Marawi City

Marawi rehab on track, IDPs get permanent houses

PERMANENT HOUSES. TFBM Chairperson Secretary Eduardo del Rosario (left), Marawi Mayor Majul Gandamra (right, with black mask), and Social Housing Finance Corporation president Arnolfo Ricardo Cabling (far right) conduct the ceremonial distribution of permanent house certificates on Thursday (Feb. 25, 2021). The TFBM also inaugurates the Marawi Resettlement Site and Permanent Houses (Phase 1) in Barangay West Dulay in Marawi City. (Contributed photo)

MANILA: Task Force Bangon Marawi (TFBM) on Thursday handed over permanent housing units to some 109 families affected by the May 2017 siege in Marawi City.

In his ground visit, TFBM chairperson Secretary Eduardo del Rosario led the distribution of “permanent house ownership certificates” of the Marawi Resettlement Site and Permanent Houses (Phase 1) in Barangay West Dulay.

Each two-story house, built on a 100-square-meter lot, has a floor area of 42 square meters and is equipped with a toilet and bathroom, a kitchen, basic lighting, and outlets as well as a sewage piping system.

The task force assured the subdivision-like resettlement is with electric and water supplies.

Del Rosario, also the country’s housing czar, said the turnover activity of permanent housing units to internally displaced persons (IDPs) symbolizes the government’s commitment to pushing Marawi’s full recovery and rehabilitation efforts.

“The government, through the TFBM, remains steadfast in helping our Maranao brothers and sisters affected by the 2017 siege rebuild their lives in coordination with the implementing agencies and partner-organizations like UN-Habitat,” he said.

He said the housing units would also secure the IDPs’ health safety amid the coronavirus disease 2019 (Covid-19) pandemic.

According to the TFBM, the permanent shelters were constructed on a 1.8-hectare land provided and developed by Social Housing Finance Corporation (SHFC).

In collaboration with the task force’s 56 implementing agencies, the permanent housing project was built under United Nations Human Settlements Program (UN-Habitat) through its Community-Driven Shelter and Livelihood Project with a USD10-million grant from the Japanese government.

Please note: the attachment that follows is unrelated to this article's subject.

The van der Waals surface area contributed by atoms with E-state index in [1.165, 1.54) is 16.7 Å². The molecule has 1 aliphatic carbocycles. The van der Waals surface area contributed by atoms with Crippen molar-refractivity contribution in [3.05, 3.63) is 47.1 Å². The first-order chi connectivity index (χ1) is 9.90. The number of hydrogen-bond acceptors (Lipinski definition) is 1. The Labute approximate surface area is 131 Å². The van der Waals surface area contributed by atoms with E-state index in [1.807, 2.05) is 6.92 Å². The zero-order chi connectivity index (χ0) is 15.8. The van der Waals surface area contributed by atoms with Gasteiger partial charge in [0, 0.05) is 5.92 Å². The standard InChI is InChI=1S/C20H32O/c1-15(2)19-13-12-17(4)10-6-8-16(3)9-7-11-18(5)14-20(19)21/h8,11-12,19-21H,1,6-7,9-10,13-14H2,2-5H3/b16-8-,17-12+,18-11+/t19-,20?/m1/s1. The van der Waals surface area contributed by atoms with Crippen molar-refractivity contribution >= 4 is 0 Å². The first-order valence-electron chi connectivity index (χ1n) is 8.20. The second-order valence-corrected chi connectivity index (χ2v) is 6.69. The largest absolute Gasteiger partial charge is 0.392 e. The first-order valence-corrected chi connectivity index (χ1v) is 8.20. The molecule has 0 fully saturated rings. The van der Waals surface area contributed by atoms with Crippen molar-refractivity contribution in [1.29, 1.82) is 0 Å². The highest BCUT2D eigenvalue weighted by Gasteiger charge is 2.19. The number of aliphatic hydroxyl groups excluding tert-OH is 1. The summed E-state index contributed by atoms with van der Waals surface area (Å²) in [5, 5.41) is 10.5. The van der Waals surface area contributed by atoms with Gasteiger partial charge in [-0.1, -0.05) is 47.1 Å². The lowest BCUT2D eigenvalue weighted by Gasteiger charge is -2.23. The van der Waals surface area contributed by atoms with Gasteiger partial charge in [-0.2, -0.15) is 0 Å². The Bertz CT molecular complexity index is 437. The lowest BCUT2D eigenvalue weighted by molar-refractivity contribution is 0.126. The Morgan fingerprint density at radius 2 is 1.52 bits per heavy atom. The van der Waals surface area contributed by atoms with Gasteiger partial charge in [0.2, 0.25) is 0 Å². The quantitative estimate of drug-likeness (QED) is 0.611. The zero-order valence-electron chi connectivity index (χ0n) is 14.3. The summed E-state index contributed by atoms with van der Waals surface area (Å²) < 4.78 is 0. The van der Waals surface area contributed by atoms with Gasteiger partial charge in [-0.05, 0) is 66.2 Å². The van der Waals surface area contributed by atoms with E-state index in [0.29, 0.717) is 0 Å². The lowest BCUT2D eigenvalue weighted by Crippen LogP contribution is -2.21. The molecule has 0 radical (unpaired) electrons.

“Having a house that the IDPs can now call their own is part of our commitment to ensuring Marawi’s overall rehabilitation,” said del Rosario.

The 109 IDP-families are the first batch among the Marawi residents to receive permanent shelters.

TFBM said more than 3,000 permanent shelters are now in various phases of construction.

Del Rosario’s ground visit to Marawi City is part of the task force’s monitoring efforts to ensure the progress of rehabilitation processes.

Amid the pandemic, del Rosario pointed out the massive rehabilitation works in Marawi City remain unhampered.

He said TFBM has implemented double-shift measures and hiring of more workers to fast-track the completion of various infrastructure projects in the war-torn city.

Del Rosario also inspected other ongoing infrastructure projects, including the repair of Marawi City Jail, construction of permanent housing sites in Barangay Gadungan and Barangay Kilala as well as the construction of Datu Naga barangay hall complex, the Grand Padian Market, and the Marawi museum.

The TFBM chair reiterated that the target project completion for Marawi rehabilitation remains on track within the scheduled timeline which is December this year. 

(Lade Jean Kabagani/PNA/SRNY/RSP)

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